Apart from their supreme talent, Susan and Beatrix have many things in common and I know if Miss Potter happened to see me pop the book on her old stone wall she would have loved to take a peek and be full of admiration for the detailed work she found inside. As Susan lives too far away to take a quick after-supper trip to the village I decided her book should make the trip in her place.

During her visit last year Susan noticed lots of Beatrix Potter figurines for sale in local shops but no sheep and so I thought I'd bring along my own little flock to say 'Hello!' I'm sure several of you will recognise them (see free knitting pattern in the sidebar).

Time to leave. Pick up the book and tuck it safely into my bag. Remove the sheep before they tumble off the wall and then say 'goodbye' to Castle Cottage.

Finally, let me show you one more thing. Beatrix Potter painted the picture below over 100 years ago and it can be found in the Tale of Jemima Puddle-Duck. The building in the background is in the village and in Beatrix's day was known as the Tower Bank Arms (you can see the name on the front). Below the name is a clock. And guess what ? . . . . . .

The Tower Bank Arms is still open for business and the clock still tells the correct time.

If you haven't already discovered Susan's blog then do pay her visit, but I warn you, you won't want leave. Enjoy your weekends everyone.

Friday 16 August 2013

Inspirational craft book

Greetings friends. I tracked down a red squirrel this week and it was very close to where I live so I managed to photograph it (see my other blog Sheltered by Trees). As you'll have realised by now I'm currently dividing my time between red squirrels and dollies and I'm afraid the squirrels have recently been winning. However, a trip to a lovely craft gallery got my creative juices flowing and I returned home with this delightful book.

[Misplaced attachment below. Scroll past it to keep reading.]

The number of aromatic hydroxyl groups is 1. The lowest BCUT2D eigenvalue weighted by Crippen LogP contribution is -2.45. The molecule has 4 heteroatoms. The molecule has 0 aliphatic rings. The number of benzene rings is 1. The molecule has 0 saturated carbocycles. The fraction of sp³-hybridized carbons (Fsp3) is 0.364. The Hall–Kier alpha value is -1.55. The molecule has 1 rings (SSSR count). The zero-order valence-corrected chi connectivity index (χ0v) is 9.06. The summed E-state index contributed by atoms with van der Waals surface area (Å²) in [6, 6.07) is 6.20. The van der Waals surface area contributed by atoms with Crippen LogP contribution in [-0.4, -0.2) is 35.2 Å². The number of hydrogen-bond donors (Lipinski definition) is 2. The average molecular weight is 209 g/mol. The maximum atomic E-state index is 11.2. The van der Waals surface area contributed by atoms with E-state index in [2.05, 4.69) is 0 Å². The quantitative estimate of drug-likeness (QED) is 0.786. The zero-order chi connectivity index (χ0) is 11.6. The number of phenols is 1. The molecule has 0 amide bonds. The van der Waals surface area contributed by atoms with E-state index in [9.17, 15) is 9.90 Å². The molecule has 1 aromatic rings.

Belle and Boo are the creation of talented British artist Mandy Sutcliffe. Whilst spending time in France and sketching Parisian children in the park Belle and Boo slowly evolved and have very quickly become a British lifestyle brand. I'll give you a link to their web site at the end of this post.

Meanwhile here are a few sample pages from this beautiful book.

Don't you just love the little pull-along elephant (pattern in the book).

The clever mix of photographs and tiny painted characters is a delightful idea don't you think?

This is Belle. Her bobbed hair takes me straight back to my own childhood when many of us had this style. Sadly it isn't often seen in the UK these days as most little girls want to grow their hair long. I love the bobbed look.

And here is Boo. What a little sweetheart. (Pattern in the book).

You'll be pleased to hear all these delightful ideas have inspired me to get my knitting needles out again and I have made a start on a new doll. I never begin with a fixed idea but just experiment and hope for inspiration and so far all I can confirm is that the next dolly will be slightly bigger than most of the others. Two funny felt eyes are pinned in place and I have a tangled bundle of yarn that I position on top of her head to give her a bit more character! It doesn't sound very promising does it but I can assure this is the way I always work so hopefully something cute will eventually emerge. Meanwhile I'll leave you with a link to the Bell and Boo website. You'll find it by clicking HERE.

Wishing you all a happy weekend.